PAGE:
to those started in January and February.

It is not necessary to grow daylilies with very warm temperatures to get them to bloom.  They also will bloom when they are produced with cool temperatures, but the production time will be slightly increased. In these trials, reducing the temperature from 75° F to 60° F increased the time to flower by eight to 15 days for most cultivars. I recommend growing daylilies at 65° F in environments with high light intensities for best results.

Production Guidelines

Hemerocallis are easy to produce; using the following production guidelines combined with integrating the results from the forcing trials described above will improve crop uniformity, performance, and marketability. Daylilies are primarily started using bare root divisions. Most growers plant #1 grade bare root starting materials into 1-gallon sized containers filled with a well drained commercial growing mix.  When planting, the crown should be buried slightly ­— 1/2- to 1-inch below the media surface. Water them thoroughly after potting and place them in the production area.

Fertilization is generally not necessary during the first few weeks of production. Once established and actively growing, daylilies are moderate feeders. Fertility can be delivered using liquid fertilizer applications applying 75 to 125 ppm with every irrigation or 200 to 250 ppm once or twice weekly.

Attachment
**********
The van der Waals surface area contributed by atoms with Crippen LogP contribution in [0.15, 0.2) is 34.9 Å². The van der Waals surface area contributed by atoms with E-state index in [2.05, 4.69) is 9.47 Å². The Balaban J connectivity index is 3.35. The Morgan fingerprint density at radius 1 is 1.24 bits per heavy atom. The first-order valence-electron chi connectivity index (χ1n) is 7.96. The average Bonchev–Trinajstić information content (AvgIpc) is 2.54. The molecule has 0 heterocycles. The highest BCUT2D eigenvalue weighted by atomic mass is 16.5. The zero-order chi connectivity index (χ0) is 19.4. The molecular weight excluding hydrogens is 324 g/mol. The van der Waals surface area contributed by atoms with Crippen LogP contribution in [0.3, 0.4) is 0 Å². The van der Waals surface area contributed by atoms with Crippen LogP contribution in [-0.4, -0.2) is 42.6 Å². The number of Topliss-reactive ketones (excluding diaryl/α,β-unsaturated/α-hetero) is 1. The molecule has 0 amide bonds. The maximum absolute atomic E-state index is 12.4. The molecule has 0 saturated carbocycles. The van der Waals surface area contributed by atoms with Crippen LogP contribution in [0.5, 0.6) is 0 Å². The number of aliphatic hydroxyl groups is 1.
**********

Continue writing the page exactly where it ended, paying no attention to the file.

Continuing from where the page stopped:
Many growers deliver nutrients using controlled release fertilizers by incorporating the low to medium recommended rate or by topdressing with the medium recommended rate. The pH of the media should be maintained between 6.2 and 6.7.  Avoid over-fertilization as it may lead to soft growth.  

To produce flowering daylilies for spring sales, transplant #1 grade bare root eight to 15 weeks ahead of the intended sales window. Use Table 1 to determine the approximate time to flower for each specific variety.  For cultivars not listed in this table, the time to flower can be approximated by blooming classification. For example, when growing daylilies with 24 hour average temperatures of 65° F in the late winter, early blooming cultivars will flower in approximately eight to 10 weeks, midseason cultivars will bloom in about 11 to 13 weeks, and late season cultivars will take approximately 14 to 16 weeks to flower. If started in spring for mid to late summer sales, daylilies will need approximately six to 10 weeks to finish.

Growers looking to increase their early season sales of Hemerocallis can easily and cost effectively force them into bloom using the methods described above and confirmed in the trial by Walters Gardens, Inc.

About The Author

Paul Pilon is a horticultural consultant, owner of Perennial Solutions Consulting (www.perennialsolutions.com) and author of Perennial Solutions: A Grower’s Guide to Perennial Production. He can be reached at paul@perennialsolutions.com or 616.366.8588.